Tuesday, November 12, 2013

Nov 2013 school hols walks

Nature Guided-walk at Chek Jawa Nature Reserve, Pulau Ubin

Date: Monday 25 November 2013
Time: 8.30am to 12.30pm
Cost: $13 per pax (adult or kid). Free for kids age 5 yrs and below accompanying adult participants. Excludes the bumboat ride to Pulau Ubin at$2.50 per person one way, and the mini-bus ride to CJ at $4 per person return.
Venue: Chek Jawa, Pulau Ubin
Duration: 3 hours minimum


Meeting Point:
We meet at 8.30am at basement of Changi Jetty (also known as Changi Point Ferry Terminal) at Lorong Berkukong, 5 mins walk away from Changi Village hawker centre.

Map: http://www.streetdirectory.com/sg/changi-point/51-lorong-bekukong-499172/26866_79719.html (if link doesn't work, pls copy & paste on your browser)


Walk ends at 12.30pm back at Ubin Jetty.

Please note:
This walk will only be on the boardwalk and dirt trails. We will not be going onto the seashore or mud-flats.
Bring poncho/raincoat/umbrella, hat, fully-filled refillable water bottle, herbal mosquito repellent.
Wear long pants, otherwise wear thick repellent. Long-sleeved shirt, socks and covered shoes are recommended.
Ubin has shops selling drinks and snacks. There are restaurants open for lunch and dinner.

Brief:
In 2001, plans to destroy CJ were shelved and now it is a nature reserve. CJ is one of Singapore's most treasured and loved nature spots, with a diverse combination of scenic habitats and wildlife. Here exists rare coastal forest, rocky seashore, sea grass meadows, ancient coral reef rubble, mud-flats, mangrove and Attap Chee groves. The shallow sea here supports
incredible marine biodiversity, and is home to the rare and globally-endangered Dugong or Sea Cow. We go onto the extensive boardwalk to access the various habitats and to spot a diversity of unique wildlife such as mudskippers, fiddler and tree-climbing crabs, the Great-billed Heron and many others. At CJ, the lush coastal forest grows right down to meet the
Rocky Seashore where, if lucky, we may glimpse a flock of Red Jungle Fowl or a family of Wild Pigs beachcombing for seafood.
=========000==========

Nite Critter Watch at Pasir Ris Mangrove Boardwalk


Date: Tuesday 26 November 2013
Time: 6.15pm to 8.30pm
Cost: $13 per pax (adult or kid). Free for kids age 5 yrs and below accompanying adult participants.
Venue: Pasir Ris Park Mangrove Boardwalk


Meeting Point:
We meet at 6.15pm outside the public toilet block at right side of Car Park C at end of Pasir Ris Green Road which is off Pasir Ris Drive 3 road.



Walk ends at 8.30pm back at starting point.

Please note:
Bring torchlight with batteries, poncho/raincoat/umbrella, fully-filled refillable water bottle, herbal mosquito repellent.
Bring, poncho/raincoat/umbrella, water in your refillable water bottle, herbal mosquito repellent. Have an early dinner before coming. Please wear long pants, tee-shirt, socks and covered shoes. Long-sleeved shirt is recommended.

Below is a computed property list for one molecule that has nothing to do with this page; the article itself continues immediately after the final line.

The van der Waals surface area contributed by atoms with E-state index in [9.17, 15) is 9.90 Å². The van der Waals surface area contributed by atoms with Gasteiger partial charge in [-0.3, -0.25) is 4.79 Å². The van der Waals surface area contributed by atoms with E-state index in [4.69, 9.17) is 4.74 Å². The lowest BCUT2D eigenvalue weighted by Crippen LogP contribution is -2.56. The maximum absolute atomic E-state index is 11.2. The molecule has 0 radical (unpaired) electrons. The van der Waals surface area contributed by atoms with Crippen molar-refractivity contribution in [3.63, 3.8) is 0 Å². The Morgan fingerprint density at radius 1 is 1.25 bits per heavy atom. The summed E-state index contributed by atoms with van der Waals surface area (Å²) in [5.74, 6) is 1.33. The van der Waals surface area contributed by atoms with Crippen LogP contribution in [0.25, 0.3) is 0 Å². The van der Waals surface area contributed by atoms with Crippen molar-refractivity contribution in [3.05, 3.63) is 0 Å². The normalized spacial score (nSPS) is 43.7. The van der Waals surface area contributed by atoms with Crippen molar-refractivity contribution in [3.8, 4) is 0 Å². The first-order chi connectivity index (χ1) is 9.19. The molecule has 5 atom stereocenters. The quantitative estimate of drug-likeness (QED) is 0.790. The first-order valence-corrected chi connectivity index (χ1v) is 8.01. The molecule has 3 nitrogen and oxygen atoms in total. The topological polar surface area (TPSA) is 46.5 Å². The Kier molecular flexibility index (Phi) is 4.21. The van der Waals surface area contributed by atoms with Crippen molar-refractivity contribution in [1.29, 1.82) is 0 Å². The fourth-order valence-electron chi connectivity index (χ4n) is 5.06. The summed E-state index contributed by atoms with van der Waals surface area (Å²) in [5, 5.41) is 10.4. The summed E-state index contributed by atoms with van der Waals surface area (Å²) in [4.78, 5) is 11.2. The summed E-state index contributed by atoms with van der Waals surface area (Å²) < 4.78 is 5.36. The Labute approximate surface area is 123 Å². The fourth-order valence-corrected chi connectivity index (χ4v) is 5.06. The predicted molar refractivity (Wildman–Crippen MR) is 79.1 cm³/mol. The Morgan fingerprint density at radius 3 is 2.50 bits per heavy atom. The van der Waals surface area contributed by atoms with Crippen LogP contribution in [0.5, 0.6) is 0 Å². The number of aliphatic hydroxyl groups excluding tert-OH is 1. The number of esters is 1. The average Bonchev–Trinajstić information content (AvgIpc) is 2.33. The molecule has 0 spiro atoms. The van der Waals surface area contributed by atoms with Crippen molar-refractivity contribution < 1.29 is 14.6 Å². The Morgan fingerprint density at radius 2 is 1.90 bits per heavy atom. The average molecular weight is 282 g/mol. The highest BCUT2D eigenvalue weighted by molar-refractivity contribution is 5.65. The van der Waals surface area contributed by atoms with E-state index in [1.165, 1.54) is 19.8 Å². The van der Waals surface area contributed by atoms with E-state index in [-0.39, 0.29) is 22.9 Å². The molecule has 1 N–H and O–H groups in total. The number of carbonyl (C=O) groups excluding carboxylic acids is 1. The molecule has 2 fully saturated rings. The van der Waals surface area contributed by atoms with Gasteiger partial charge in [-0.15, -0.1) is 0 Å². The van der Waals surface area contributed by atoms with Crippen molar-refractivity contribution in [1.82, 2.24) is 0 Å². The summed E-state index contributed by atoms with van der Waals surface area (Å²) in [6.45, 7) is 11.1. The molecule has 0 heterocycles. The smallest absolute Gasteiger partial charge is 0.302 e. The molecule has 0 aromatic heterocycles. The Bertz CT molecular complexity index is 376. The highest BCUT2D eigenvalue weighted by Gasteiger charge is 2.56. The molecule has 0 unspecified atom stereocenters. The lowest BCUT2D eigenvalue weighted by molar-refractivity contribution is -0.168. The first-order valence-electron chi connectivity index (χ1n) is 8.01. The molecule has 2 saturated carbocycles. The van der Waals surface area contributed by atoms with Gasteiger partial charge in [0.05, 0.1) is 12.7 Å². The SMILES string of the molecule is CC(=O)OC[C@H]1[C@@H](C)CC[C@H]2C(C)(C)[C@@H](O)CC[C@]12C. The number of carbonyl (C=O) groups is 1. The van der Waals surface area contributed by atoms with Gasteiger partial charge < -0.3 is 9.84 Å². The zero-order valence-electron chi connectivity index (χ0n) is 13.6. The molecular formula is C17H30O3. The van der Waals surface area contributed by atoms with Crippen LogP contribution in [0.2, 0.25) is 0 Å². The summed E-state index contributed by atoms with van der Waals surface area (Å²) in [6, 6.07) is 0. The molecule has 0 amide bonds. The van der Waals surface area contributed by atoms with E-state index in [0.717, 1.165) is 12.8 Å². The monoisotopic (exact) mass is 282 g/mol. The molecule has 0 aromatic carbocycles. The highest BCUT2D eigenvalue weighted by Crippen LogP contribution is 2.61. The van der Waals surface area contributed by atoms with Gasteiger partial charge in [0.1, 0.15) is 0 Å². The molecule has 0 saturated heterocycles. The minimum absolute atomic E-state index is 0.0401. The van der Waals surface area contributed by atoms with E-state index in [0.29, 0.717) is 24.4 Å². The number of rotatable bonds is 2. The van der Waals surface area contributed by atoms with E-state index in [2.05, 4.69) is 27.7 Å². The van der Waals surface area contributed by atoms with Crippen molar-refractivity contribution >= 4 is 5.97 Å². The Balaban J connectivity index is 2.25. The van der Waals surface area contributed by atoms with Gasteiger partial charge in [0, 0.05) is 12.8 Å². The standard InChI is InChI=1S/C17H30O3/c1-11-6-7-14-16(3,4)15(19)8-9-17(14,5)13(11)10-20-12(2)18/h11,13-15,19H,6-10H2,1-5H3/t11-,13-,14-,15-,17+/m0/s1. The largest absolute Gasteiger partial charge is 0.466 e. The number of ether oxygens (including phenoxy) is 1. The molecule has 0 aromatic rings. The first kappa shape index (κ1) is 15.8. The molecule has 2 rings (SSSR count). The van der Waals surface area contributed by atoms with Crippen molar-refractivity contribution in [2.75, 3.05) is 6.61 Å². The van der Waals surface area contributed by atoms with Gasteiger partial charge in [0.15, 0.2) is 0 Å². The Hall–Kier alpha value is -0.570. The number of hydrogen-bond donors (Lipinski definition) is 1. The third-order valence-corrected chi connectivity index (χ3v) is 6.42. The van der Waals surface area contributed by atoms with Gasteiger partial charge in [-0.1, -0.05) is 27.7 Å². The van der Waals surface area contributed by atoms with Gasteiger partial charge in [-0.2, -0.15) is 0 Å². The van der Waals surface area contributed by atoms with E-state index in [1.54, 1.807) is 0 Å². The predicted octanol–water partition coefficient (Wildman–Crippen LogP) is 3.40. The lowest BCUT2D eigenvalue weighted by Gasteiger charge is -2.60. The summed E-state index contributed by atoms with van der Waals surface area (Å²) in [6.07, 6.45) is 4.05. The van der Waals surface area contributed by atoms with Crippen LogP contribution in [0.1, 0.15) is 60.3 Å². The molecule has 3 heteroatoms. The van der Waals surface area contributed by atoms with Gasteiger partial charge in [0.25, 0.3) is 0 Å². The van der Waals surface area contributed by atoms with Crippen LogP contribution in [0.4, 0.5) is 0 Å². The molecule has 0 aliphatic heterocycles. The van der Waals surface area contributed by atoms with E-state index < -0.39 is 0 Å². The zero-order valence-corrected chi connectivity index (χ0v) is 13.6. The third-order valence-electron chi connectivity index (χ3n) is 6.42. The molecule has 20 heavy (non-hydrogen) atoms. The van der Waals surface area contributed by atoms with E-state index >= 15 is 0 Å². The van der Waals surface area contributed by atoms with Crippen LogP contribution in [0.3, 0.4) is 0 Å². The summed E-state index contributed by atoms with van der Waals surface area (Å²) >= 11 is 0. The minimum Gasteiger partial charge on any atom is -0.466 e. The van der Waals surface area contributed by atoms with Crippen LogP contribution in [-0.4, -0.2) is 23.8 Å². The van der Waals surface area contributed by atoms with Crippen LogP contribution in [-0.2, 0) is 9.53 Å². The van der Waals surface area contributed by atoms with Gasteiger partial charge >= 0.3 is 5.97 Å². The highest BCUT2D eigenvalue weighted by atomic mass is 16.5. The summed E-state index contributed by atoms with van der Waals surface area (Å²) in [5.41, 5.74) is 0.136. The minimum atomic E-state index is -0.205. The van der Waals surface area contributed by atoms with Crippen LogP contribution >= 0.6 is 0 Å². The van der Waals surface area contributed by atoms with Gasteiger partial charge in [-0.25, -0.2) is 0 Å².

Brief:
As dusk falls, we use a bat detector to locate bats. We explore deep into the mangrove forest via the extensive boardwalks to look for other nite critters such as the Dog-faced Watersnake and Black-crowned Night-heron.
Tree-climbing crabs can be seen perched high above on branches, as if they're birds. Several species of owls have been encountered here, plus the Large-tailed Nightjar, another nocturnal bird with a loud "chonk-chonk-chonk" call. Fireflies live in this forest. Though only seasonally numerous, we should meet some. This easy walk is on level pathways and wooden boardwalks. There will be a rest stop at the shelter over the scenic Tampines River.
======00===========

Nite Critter Walk at Singapore Botanic Gardens (Tanglin Gate)

Date: Wednesday 27 November 2013
Time: 6.15pm to 8.30pm
Cost: $13 per pax (adult or kid). Free for kids age 5 yrs and below accompanying adult participants.
Venue: Tanglin Gate visitor centre service counter, Singapore Botanic Gardens

Meeting Point:
We meet at 6.15pm at the service counter of the visitor centre at old Tanglin Gate entrance at Cluny Road facing Gleneagles Hospital (NOT the Nassim Gate Visitor Centre at Nassim Road).


Add: 1 Cluny Road (S)259569 (pls note address is the same for all parts of botanic gardens)

Walk ends at 8.30pm back at starting point.

Please note:
This easy walk is mostly on level, paved pathway with a few steps at certain parts. Have an early dinner before coming.
Bring torchlight with batteries, poncho/raincoat/umbrella, refillable water bottle, herbal mosquito repellent.
Please wear long pants, tee-shirt, socks and covered shoes. Long-sleeved shirt is recommended.

Brief:
We will observe Short-nosed Fruit Bats at their daytime roost before they wake up and fly off at dusk. Then use our bat detector to locate insect-eating bats. As night falls, we go to investigate the nearby ponds for other nocturnal critters such as the Four-lined Treefrog with its bubble nest, and the tiny Painted Chorus Frog with its silvery tadpoles. We will then wander on the forest boardwalk to look for scorpions and other multi-legged critters of the night.